As a group, the bullpen has a lot of room for improvement, given what happened in 2004. But let’s try to differentiate between the first-half bullpen and the second-half bullpen. Remember, Bob Wickman, Bob Howry, and Matt Miller were brought in later in the season, replacing guys like Scott Stewart, Jose Jimenez, and Jeriome Robertson. David Riske and Rafael Betancourt (to a lesser extent) turned things around in the second half as well. Here’s the second half numbers from returning bullpen members:
Bob Wickman – 26.2 IP, 4.72 ERA, 29 H, 24 SO, 8 BB
Bob Howry – 34.0 IP, 3.18 ERA, 28 H, 31 SO, 10 BB
David Riske – 33.2 IP, 3.12 ERA, 28 H, 28 SO, 18 BB
Rafael Betancourt – 30.2 IP, 3.23 ERA, 28 H, 36 SO, 10 BB
Matt Miller – 34.0 IP, 2.91 ERA, 26 H, 30 SO, 14 BB
That’s not a bad bullpen. Unfortunately, the ugliness of April overshadowed July and August. Bob Wickman, who isn’t a dominating closer by any stretch of the imagination, will force the rest of the bullpen into roles that they’ve thrived in. That will hopefully make the 2005 bullpen somewhat of a strength.
2004 WARP: 3.3
Raffy was probably the best reliever on the team from April to June. Unfortunately, the rest of the bullpen was so horrid that he was misused as a setup man because no one else could get the game to the 9th inning. After Wickman and Howry joined the team, Betancourt found his niche as a 7th inning reliever. This spring, there’s a chance that he won’t make the club, which is mind-boggling.
2004 WARP: NA
He looks like a reincarnation of Steve Reed, a former Indian. Like Reed, Miller is an extreme-groundball pitcher. Hitters batted only .216 against Miller last season, making him an extremely effective change-of-pace pitcher out the bullpen. Like Betancourt, Miller may be on the outside looking in.
2004 WARP: 1.5
A failed closer in Oakland, Rhodes was dealt in two salary dump trades over the winter; to the Pirates in the Jason Kendall trade, and to the Indians for Matt Lawton. I don’t think he’s going to be anywhere near what he was in 2000-2001, but a expecting a rebound season is reasonable.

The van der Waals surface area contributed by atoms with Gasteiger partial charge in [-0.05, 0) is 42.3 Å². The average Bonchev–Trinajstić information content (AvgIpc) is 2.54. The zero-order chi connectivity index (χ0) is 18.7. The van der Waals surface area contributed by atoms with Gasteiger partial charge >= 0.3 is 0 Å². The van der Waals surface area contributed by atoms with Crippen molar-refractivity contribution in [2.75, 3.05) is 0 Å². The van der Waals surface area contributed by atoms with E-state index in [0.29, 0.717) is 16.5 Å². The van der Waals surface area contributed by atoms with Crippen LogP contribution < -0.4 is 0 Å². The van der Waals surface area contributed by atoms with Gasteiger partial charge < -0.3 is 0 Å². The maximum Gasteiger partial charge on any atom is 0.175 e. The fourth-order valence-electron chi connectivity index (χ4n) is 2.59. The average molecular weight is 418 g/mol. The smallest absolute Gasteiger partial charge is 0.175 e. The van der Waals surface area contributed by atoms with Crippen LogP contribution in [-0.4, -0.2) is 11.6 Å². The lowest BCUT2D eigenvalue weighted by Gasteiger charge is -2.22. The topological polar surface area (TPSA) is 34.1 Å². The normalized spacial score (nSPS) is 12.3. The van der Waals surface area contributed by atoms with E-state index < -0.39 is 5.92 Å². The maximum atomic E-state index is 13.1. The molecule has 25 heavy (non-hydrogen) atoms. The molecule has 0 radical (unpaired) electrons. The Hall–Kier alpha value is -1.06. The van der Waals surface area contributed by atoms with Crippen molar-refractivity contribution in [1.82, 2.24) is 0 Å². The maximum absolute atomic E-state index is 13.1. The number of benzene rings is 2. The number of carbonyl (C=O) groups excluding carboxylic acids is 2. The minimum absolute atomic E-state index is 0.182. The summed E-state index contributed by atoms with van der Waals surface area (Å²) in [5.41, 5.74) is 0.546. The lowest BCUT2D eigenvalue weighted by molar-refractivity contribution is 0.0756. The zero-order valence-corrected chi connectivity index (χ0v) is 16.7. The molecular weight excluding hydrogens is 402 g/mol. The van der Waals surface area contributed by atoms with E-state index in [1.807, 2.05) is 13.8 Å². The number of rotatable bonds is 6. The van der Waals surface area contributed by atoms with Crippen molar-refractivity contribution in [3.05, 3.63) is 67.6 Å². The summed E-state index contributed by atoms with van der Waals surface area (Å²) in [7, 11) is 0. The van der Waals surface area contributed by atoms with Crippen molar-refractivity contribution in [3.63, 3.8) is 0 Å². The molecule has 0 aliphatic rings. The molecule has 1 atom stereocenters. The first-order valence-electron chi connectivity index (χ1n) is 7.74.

2004 WARP: 1.6
If he’s healthy, Bob will give you 50-60 mediocre innings, racking up about 35 saves, and increasing sales of pacemakers in Cleveland by 50%. As I said earlier, his worth may be more as a placeholder than a linchpin.
2004 WARP: 4.0
Now that Riske is a permanent setup man, look for him to settle down as a dominant 7th or 8th inning pitcher. His hit rates climbed last year, but declined over the course of the year as his brutal April got farther and farther away.
This year’s injury rehab project. Given the choice between Sauerbeck, Miller, or Betancourt, I’d take the two right-handers. At his best, Scott is a dominant pitcher against left-handers who can also get right-handers out if needed. Left-handed hitting has hit a lifetime .201 against Sauerbeck, which may mean he’s the team’s LOOGY in the middle to late innings. He’s coming off a one-year layoff thanks to shoulder problems, so my expectations are tempered.
2004 WARP: 2.6
Another in the long line of retreads made good, Howry was the best pitcher in the bullpen down the stretch last year. Even in a contract year, though, Howry is going to be hard-pressed to repeat his 2004 performance. Don’t read too much into this rating; like Westbrook, Howry’s just a bid overvalued at this point. Bob may slot down to the 7th inning if Riske comes out hot.
Signed C Josh Bard, RHP Andrew Brown, RHP Fernando Cabrera, RHP Fausto Carmona, OF Coco Crisp, OF Franklin Gutierrez, 1B Travis Hafner, C Victor Martinez, RHP Matt Miller, SS Jhonny Peralta, and RHP Kazuhito Tadano to 2005 Contracts.
And so everyone on the 40-man roster has a contract for this season. It looks like there will be no multi-year deals for Martinez and Hafner, although it appears negotiations are still on-going. Brown has been moved to the bullpen, so he may move a bit quicker than if he remained a starter. Cabrera, Brown, and Tadano and going to Buffalo barring a barrage of injuries, and Gutierrez and Carmona are probably going to start in Akron, with a mid-season promotion to Buffalo if they do better this time around.
Invited LHRP Graeme Lloyd to Spring Training
Old LOOGYs don’t retire; they simply run out of clubs to tryout with.